Relieved Williams Earns Gilbert Final
Mark Williams got the better of a late night thriller against Noppon Saengkham, coming from 5-2 down to win 6-5 at the Hong Rui Ma Yushan World Open.
Williams goes through to the final in China to face David Gilbert, with first to ten frames to take the trophy and a top prize of £150,000. That would bring the Welshman’s earnings since the start of last season to well over £1 million.
World number three Williams recovered a 3-0 deficit to beat Jack Lisowski yesterday and once again had to fight back from well behind, but showed his trademark calmness under pressure at the business end of the match. Thailand’s Saengkham was left to rue a missed opportunity as he passed up the chance to reach his first ranking final.
On Sunday Williams will be playing in the 34th ranking final of his career and aiming for his 22nd ranking title. Three of those have come within the past nine months as he won the Northern Ireland Open and German Masters last season before capping off the campaign by landing the World Championship. He’ll start strong favourite against Gilbert, who has never won a ranking event.
The first two frames tonight were shared, then Saengkham could have taken the third but missed the final brown, allowing Williams to snatch it by clearing to the black. A superb 142 total clearance – the highest break of the tournament so far – got Saengkham back to 2-2.
Williams looked likely to win the fifth frame when he led by 21 points on the blue, but his opponent laid an excellent snooker behind the black to gain the points he needed. Saengkham then got the better of a safety exchange and potted blue, pink and black to go ahead.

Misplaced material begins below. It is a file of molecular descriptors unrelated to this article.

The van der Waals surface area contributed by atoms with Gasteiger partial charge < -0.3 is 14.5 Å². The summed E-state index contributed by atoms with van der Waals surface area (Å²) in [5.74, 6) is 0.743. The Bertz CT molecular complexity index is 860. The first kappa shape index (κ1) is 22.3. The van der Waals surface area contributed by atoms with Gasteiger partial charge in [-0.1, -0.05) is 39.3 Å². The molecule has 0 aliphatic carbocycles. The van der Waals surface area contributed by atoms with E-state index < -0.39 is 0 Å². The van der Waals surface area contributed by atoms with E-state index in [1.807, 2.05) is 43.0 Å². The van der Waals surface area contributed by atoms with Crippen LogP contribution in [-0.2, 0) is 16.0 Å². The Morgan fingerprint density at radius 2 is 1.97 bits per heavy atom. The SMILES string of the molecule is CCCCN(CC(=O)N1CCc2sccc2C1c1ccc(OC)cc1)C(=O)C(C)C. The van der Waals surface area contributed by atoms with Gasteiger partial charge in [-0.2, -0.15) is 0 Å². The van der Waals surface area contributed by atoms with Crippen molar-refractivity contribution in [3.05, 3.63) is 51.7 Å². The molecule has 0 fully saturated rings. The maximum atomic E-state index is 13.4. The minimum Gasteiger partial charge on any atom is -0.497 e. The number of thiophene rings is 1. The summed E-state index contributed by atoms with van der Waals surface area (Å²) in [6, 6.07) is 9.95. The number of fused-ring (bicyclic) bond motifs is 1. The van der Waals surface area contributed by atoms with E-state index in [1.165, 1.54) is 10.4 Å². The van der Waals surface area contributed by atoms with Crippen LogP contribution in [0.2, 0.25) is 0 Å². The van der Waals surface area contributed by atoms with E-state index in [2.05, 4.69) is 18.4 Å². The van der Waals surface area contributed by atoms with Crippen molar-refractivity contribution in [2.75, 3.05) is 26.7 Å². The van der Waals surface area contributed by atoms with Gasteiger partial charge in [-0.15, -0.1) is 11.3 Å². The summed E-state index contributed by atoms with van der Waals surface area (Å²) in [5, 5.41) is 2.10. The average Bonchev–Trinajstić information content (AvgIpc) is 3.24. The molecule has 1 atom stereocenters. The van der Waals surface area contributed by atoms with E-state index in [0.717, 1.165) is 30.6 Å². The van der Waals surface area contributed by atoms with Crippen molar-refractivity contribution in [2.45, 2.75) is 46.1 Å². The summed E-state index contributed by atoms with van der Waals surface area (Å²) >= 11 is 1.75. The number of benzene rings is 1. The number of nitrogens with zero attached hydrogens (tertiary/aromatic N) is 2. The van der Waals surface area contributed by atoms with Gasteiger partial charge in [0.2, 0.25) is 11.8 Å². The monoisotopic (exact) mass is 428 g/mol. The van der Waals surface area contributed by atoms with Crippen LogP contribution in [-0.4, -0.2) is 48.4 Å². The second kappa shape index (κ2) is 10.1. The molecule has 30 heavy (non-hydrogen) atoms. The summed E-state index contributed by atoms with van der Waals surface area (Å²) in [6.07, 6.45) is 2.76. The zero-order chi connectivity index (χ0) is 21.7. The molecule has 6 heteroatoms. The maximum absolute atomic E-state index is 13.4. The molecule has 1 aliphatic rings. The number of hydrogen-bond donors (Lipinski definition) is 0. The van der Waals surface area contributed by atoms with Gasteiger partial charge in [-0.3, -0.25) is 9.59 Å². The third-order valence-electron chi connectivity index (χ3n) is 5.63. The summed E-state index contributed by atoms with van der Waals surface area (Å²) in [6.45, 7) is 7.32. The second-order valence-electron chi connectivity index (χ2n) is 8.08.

The Thai dominated the next two frames with top runs of 56 and 59 to go 5-2 up. But Saengkham potted just two balls in the next three frames as Williams battled back to 5-5 with breaks of 44, 40, 56 and 64.
Both players missed chances early in the deciding frame, then the crucial moment came when Saengkham botched a safety shot leading 20-17. Williams made a crucial break of 34 which proved enough for victory, the match ending at 11.40pm local time.
“When you’re free-rolling you get the rub of the green,” said Williams. “When I went 3-2 down everything went against me. He was the much better player and I found it hard to get a rhythm going. At 5-2 I just wanted to keep him under pressure, I found another gear and got a bit of fluency going. At 5-5 I fancied my chances because we were playing for over £40,000 for one frame and that’s a lot of pressure so I knew he would start feeling it. I got out of jail.
“If I lose I don’t care because I’ll be living off the Crucible win for the rest of my career. If I can nick another tournament along the way then great, if not I don’t mind. There’s no pressure tomorrow, I’ll just enjoy it.”